The 105th Congress completed its legislative work on October 21, 1998, however they officially adjourned on December 22 following the Presidential impeachment vote. In what may be remembered as one of the most controversial years in our nation’s history, the 105th Congress was able to pass legislation that will affect the nation’s equine industry. The American Horse Council work with Congress to successfully gain funding for equine research and recreational trails, prevent tax increases for horse owners and stave off prohibition of horse racing via Internet.
Bills introduced in both the Senate (S. 474) and House (H.R. 4427) intended to prohibit gambling via the Internet were major legislative concerns for the horse industry during the 105th Congress. The “Internet Gambling Prohibition Act” would have amended Section 1084 of the U.S. Code, more commonly referred to as the “wire statute,” so that gambling over the Internet, or other interactive services, would be illegal in the U.S. Of great concern to the horse industry was that any change to the wire statute could have had an impact on existing, legal, pari-mutuel betting activities and future opportunities for the industry.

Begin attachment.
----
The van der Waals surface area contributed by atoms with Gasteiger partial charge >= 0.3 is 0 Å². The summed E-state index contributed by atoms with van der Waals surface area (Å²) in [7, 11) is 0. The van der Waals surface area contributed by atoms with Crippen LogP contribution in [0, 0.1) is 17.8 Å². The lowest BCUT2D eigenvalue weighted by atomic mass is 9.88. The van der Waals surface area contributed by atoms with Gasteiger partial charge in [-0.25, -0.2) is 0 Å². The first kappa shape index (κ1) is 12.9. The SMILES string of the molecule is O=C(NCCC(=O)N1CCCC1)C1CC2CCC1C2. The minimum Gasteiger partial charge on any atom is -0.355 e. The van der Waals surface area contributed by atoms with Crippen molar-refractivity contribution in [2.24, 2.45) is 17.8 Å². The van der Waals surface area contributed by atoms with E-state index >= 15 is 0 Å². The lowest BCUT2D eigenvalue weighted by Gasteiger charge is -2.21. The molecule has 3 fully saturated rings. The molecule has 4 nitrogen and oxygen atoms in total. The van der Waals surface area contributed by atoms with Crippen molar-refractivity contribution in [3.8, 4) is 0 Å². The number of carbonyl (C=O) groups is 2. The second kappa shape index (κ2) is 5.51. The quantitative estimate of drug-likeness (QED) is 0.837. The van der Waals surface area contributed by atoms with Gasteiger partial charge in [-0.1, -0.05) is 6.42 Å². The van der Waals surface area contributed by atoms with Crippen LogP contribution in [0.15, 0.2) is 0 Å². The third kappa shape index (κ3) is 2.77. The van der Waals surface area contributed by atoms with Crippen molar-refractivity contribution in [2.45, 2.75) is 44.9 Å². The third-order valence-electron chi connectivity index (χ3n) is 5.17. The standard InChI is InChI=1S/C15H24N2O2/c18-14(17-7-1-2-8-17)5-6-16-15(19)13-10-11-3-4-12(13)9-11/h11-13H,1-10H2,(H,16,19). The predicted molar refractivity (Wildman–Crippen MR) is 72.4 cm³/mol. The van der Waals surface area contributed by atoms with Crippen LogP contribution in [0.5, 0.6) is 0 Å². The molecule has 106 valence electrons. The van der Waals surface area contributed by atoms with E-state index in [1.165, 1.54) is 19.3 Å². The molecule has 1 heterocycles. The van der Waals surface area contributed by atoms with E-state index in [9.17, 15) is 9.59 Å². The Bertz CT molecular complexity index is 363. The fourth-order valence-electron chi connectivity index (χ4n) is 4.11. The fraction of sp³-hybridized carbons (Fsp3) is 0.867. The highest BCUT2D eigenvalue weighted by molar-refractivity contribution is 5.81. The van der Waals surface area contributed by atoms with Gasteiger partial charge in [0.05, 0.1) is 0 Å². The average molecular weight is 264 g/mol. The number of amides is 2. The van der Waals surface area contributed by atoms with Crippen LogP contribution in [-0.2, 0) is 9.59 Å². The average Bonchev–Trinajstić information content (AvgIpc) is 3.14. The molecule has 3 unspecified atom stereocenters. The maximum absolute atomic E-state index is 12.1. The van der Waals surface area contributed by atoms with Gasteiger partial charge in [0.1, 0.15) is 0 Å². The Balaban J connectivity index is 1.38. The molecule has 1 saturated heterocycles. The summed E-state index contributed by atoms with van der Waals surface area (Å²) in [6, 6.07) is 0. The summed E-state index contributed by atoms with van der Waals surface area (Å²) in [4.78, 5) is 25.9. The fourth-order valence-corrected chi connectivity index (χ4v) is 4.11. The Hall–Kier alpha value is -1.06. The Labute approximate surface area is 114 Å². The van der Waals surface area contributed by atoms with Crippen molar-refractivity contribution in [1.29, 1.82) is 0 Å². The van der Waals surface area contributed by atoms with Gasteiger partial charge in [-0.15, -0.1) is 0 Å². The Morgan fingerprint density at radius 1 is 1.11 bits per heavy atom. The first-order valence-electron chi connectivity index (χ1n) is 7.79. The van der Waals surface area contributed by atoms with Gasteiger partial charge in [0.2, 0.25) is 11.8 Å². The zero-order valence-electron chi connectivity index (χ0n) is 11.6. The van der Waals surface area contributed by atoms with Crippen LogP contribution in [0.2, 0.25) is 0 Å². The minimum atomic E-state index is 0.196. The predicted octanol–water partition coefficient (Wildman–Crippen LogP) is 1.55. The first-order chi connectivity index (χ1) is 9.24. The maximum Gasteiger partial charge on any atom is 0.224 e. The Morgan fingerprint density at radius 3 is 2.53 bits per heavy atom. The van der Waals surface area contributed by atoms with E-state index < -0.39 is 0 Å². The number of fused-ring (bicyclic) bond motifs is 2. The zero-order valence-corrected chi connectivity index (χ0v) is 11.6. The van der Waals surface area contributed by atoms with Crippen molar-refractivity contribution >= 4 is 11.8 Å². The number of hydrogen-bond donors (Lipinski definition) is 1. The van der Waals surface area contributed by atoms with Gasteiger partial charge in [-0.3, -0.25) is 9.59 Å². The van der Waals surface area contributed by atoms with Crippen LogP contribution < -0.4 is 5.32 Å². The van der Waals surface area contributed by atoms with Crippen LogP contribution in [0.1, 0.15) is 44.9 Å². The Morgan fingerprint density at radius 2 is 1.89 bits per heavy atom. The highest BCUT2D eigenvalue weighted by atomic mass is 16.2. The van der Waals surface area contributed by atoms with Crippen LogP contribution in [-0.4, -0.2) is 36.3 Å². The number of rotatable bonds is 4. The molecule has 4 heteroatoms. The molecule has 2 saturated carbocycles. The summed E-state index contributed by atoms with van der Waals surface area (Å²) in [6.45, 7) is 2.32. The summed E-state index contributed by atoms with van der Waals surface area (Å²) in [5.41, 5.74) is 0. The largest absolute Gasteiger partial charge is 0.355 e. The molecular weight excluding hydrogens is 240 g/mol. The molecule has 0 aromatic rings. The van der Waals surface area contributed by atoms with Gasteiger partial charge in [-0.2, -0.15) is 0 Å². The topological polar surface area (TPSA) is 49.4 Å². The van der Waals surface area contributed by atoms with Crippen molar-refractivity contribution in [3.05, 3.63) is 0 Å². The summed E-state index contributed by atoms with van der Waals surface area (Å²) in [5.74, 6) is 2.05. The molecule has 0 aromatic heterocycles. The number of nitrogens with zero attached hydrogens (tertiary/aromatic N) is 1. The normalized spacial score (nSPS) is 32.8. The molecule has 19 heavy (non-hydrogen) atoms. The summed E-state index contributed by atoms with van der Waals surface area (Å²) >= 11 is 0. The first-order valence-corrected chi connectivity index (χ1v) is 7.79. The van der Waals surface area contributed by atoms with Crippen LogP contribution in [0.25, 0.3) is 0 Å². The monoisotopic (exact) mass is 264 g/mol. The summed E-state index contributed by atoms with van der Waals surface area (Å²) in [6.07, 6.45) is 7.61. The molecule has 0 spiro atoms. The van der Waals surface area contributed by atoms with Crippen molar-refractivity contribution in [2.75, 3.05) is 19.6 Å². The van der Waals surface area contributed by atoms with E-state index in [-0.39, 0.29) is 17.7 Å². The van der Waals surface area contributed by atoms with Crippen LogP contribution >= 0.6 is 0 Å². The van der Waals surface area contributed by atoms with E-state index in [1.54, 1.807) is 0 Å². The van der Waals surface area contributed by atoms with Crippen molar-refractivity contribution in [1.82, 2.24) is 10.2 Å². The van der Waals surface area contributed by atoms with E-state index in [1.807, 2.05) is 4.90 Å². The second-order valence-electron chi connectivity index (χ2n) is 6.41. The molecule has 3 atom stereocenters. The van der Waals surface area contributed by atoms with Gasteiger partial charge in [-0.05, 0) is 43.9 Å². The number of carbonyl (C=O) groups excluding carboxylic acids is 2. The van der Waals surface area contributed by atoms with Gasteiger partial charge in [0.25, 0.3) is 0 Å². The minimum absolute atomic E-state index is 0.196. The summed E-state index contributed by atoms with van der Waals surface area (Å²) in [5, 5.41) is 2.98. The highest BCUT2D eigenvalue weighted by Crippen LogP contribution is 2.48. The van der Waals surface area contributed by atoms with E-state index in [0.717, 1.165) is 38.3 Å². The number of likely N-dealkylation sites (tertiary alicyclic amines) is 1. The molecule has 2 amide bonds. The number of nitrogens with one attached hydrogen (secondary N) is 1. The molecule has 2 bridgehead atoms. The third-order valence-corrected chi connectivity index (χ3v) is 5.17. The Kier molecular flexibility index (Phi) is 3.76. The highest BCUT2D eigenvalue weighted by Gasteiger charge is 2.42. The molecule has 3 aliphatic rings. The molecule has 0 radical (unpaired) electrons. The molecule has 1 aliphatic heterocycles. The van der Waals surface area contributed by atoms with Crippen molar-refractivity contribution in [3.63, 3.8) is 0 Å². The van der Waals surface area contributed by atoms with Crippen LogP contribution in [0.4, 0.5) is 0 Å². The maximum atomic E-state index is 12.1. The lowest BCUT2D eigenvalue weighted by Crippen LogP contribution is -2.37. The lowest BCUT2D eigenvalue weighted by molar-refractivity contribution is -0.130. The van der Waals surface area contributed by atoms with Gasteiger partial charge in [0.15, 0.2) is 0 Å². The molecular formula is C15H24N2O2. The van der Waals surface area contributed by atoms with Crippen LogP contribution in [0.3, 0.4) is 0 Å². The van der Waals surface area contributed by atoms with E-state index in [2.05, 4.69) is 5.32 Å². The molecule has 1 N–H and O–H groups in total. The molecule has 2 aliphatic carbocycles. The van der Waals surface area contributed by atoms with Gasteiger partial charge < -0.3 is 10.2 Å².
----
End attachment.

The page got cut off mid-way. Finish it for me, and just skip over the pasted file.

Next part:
The horse industry held many meetings with Senator Jon Kyl (R-AZ), the original sponsor of the bill and other Members of Congress. Ultimately, the industry was able to develop language in the Senate that, while not completely exempting the horse industry, would have exempted many of the current activities, such as merging pools, simulcasting, telephone and intrastate interactive wagering, that are used by the racing industry. The Senate passed this version of the Internet Gambling Prohibition Act 90 to 10 as part of a bill providing funding for the Commerce, Justice and State Departments.